Making strides to stamp out HCV

While there's a goal of eliminating viral hepatitis globally by 2030, reports indicate a disproportionately high rate of infection and death in the United States among medically underserved populations.

The United States has seen significant progress in the battle against hepatitis C virus (HCV), most notably in the emergence over the past decade of highly effective, simplified treatments. However, new infections continue to rise across the country and access to care remains a major barrier to treating those at highest risk.

"We have these direct-acting antiviral medications approved in 2014 that are really safe and well tolerated, and we can cure over 95% of people who take them," said Emily Cartwright, MD, associate professor of medicine in the division of infectious diseases at Atlanta's Emory University School of Medicine. "The challenge in front of us is finding a way to get this treatment to more people."

Cases of acute HCV have increased substantially over the last decade In 2022 there were nearly 67400 estimated acute HCV infections a substantial increase over the 17000 cases reported in 2011 a
Cases of acute HCV have increased substantially over the last decade. In 2022, there were nearly 67,400 estimated acute HCV infections, a substantial increase over the 17,000 cases reported in 2011, according to the CDC's most recent Viral Hepatitis Report, published in April 2024. Image by tashatuvango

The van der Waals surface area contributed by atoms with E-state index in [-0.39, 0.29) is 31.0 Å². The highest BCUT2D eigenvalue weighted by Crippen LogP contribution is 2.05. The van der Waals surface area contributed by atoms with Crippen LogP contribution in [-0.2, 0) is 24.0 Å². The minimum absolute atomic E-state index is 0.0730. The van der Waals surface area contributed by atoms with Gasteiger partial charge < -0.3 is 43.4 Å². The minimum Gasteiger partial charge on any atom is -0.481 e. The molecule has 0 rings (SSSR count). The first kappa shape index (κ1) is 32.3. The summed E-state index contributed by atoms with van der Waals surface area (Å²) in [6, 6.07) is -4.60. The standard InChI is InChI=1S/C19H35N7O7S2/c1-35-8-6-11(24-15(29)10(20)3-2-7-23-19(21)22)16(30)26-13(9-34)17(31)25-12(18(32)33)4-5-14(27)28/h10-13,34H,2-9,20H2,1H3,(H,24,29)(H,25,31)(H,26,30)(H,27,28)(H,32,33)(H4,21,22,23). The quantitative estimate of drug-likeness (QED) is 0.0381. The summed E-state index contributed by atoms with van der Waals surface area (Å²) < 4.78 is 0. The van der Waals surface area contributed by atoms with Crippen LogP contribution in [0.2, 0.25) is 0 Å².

The success of direct-acting antiviral therapy led the World Health Organization to set a goal in 2016 of eliminating viral hepatitis globally by 2030. Soon after, the National Academies of Science, Engineering, and Medicine set a target of reducing HCV infections by 90% in the United States by 2030.

In 2022, there were nearly 67,400 estimated acute HCV infections in the United States, a substantial increase over the 17,000 cases reported in 2011, according to the CDC's most recent Viral Hepatitis Report, published in April 2024. Although cases fell 6.3% between 2021 and 2022, the report said, rates of infection and HCV-related deaths remained disproportionately high among minority populations.

Similarly, data from the National Health and Nutrition Examination Survey (NHANES), published in the November 2023 Clinical Infectious Diseases, show higher rates of infection among low-income, un- and under-insured populations. The study also noted that of the more than 2 million adults with current HCV infections during 2017-2020, more than 30% were unaware they had the disease.